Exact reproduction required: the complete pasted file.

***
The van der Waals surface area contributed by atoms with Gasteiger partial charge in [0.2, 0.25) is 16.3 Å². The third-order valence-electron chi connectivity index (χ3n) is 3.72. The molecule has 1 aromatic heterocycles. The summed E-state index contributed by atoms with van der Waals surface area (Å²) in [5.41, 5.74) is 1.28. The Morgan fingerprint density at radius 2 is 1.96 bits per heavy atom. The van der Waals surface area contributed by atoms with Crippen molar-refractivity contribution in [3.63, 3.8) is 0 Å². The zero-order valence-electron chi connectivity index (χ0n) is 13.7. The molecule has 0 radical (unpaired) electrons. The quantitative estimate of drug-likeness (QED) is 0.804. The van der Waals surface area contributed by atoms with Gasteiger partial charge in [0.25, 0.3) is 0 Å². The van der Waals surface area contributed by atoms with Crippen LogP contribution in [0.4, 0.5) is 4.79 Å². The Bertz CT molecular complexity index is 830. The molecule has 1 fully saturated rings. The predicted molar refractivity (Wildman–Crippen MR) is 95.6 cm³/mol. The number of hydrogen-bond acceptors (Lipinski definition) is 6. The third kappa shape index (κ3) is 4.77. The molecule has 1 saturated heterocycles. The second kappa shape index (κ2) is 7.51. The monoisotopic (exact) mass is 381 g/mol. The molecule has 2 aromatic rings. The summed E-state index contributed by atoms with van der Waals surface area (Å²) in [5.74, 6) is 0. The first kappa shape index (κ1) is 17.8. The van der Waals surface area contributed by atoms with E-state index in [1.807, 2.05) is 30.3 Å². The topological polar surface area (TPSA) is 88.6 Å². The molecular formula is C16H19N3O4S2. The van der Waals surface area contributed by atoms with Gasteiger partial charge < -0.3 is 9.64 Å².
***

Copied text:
The van der Waals surface area contributed by atoms with Gasteiger partial charge in [0.2, 0.25) is 16.3 Å². The third-order valence-electron chi connectivity index (χ3n) is 3.72. The molecule has 1 aromatic heterocycles. The summed E-state index contributed by atoms with van der Waals surface area (Å²) in [5.41, 5.74) is 1.28. The Morgan fingerprint density at radius 2 is 1.96 bits per heavy atom. The van der Waals surface area contributed by atoms with Crippen molar-refractivity contribution in [3.63, 3.8) is 0 Å². The zero-order valence-electron chi connectivity index (χ0n) is 13.7. The molecule has 0 radical (unpaired) electrons. The quantitative estimate of drug-likeness (QED) is 0.804. The van der Waals surface area contributed by atoms with Gasteiger partial charge in [0.25, 0.3) is 0 Å². The van der Waals surface area contributed by atoms with Crippen LogP contribution in [0.4, 0.5) is 4.79 Å². The Bertz CT molecular complexity index is 830. The molecule has 1 fully saturated rings. The predicted molar refractivity (Wildman–Crippen MR) is 95.6 cm³/mol. The number of hydrogen-bond acceptors (Lipinski definition) is 6. The third kappa shape index (κ3) is 4.77. The molecule has 1 saturated heterocycles. The second kappa shape index (κ2) is 7.51. The monoisotopic (exact) mass is 381 g/mol. The molecule has 2 aromatic rings. The summed E-state index contributed by atoms with van der Waals surface area (Å²) in [5.74, 6) is 0. The first kappa shape index (κ1) is 17.8. The van der Waals surface area contributed by atoms with E-state index in [1.807, 2.05) is 30.3 Å². The topological polar surface area (TPSA) is 88.6 Å². The molecular formula is C16H19N3O4S2. The van der Waals surface area contributed by atoms with Gasteiger partial charge < -0.3 is 9.64 Å².